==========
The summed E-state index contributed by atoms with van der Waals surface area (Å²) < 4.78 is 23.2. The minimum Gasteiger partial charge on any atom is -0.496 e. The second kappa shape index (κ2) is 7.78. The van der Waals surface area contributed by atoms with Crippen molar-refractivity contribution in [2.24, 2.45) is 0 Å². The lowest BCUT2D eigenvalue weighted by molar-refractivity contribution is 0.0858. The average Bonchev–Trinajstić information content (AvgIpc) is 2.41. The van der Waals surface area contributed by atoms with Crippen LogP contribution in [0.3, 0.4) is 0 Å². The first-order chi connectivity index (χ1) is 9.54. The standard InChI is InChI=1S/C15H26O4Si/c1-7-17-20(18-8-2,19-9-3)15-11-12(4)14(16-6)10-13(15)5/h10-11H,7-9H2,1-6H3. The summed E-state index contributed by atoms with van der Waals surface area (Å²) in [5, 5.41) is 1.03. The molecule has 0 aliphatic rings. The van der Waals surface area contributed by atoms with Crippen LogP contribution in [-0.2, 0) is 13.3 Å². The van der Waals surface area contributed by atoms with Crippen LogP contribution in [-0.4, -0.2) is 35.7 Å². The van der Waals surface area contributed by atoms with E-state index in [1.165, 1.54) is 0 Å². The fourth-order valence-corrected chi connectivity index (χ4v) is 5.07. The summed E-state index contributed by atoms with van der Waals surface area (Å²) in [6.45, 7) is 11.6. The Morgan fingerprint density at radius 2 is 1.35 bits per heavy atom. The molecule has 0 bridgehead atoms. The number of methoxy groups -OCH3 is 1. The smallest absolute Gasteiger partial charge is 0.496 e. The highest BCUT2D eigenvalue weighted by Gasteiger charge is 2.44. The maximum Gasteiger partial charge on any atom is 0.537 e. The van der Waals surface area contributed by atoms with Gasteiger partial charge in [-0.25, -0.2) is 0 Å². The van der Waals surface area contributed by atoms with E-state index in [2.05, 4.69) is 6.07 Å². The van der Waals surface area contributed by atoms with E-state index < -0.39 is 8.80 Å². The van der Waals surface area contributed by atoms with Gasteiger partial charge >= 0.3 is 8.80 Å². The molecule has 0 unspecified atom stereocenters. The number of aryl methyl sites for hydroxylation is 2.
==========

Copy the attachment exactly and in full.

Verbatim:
The summed E-state index contributed by atoms with van der Waals surface area (Å²) < 4.78 is 23.2. The minimum Gasteiger partial charge on any atom is -0.496 e. The second kappa shape index (κ2) is 7.78. The van der Waals surface area contributed by atoms with Crippen molar-refractivity contribution in [2.24, 2.45) is 0 Å². The lowest BCUT2D eigenvalue weighted by molar-refractivity contribution is 0.0858. The average Bonchev–Trinajstić information content (AvgIpc) is 2.41. The van der Waals surface area contributed by atoms with Crippen LogP contribution in [0.3, 0.4) is 0 Å². The first-order chi connectivity index (χ1) is 9.54. The standard InChI is InChI=1S/C15H26O4Si/c1-7-17-20(18-8-2,19-9-3)15-11-12(4)14(16-6)10-13(15)5/h10-11H,7-9H2,1-6H3. The summed E-state index contributed by atoms with van der Waals surface area (Å²) in [5, 5.41) is 1.03. The molecule has 0 aliphatic rings. The van der Waals surface area contributed by atoms with Crippen LogP contribution in [-0.2, 0) is 13.3 Å². The van der Waals surface area contributed by atoms with Crippen LogP contribution in [-0.4, -0.2) is 35.7 Å². The van der Waals surface area contributed by atoms with E-state index in [1.165, 1.54) is 0 Å². The fourth-order valence-corrected chi connectivity index (χ4v) is 5.07. The summed E-state index contributed by atoms with van der Waals surface area (Å²) in [6.45, 7) is 11.6. The Morgan fingerprint density at radius 2 is 1.35 bits per heavy atom. The molecule has 0 bridgehead atoms. The number of methoxy groups -OCH3 is 1. The smallest absolute Gasteiger partial charge is 0.496 e. The highest BCUT2D eigenvalue weighted by Gasteiger charge is 2.44. The maximum Gasteiger partial charge on any atom is 0.537 e. The van der Waals surface area contributed by atoms with Gasteiger partial charge in [-0.25, -0.2) is 0 Å². The van der Waals surface area contributed by atoms with E-state index in [2.05, 4.69) is 6.07 Å². The van der Waals surface area contributed by atoms with E-state index < -0.39 is 8.80 Å². The van der Waals surface area contributed by atoms with Gasteiger partial charge >= 0.3 is 8.80 Å². The molecule has 0 unspecified atom stereocenters. The number of aryl methyl sites for hydroxylation is 2.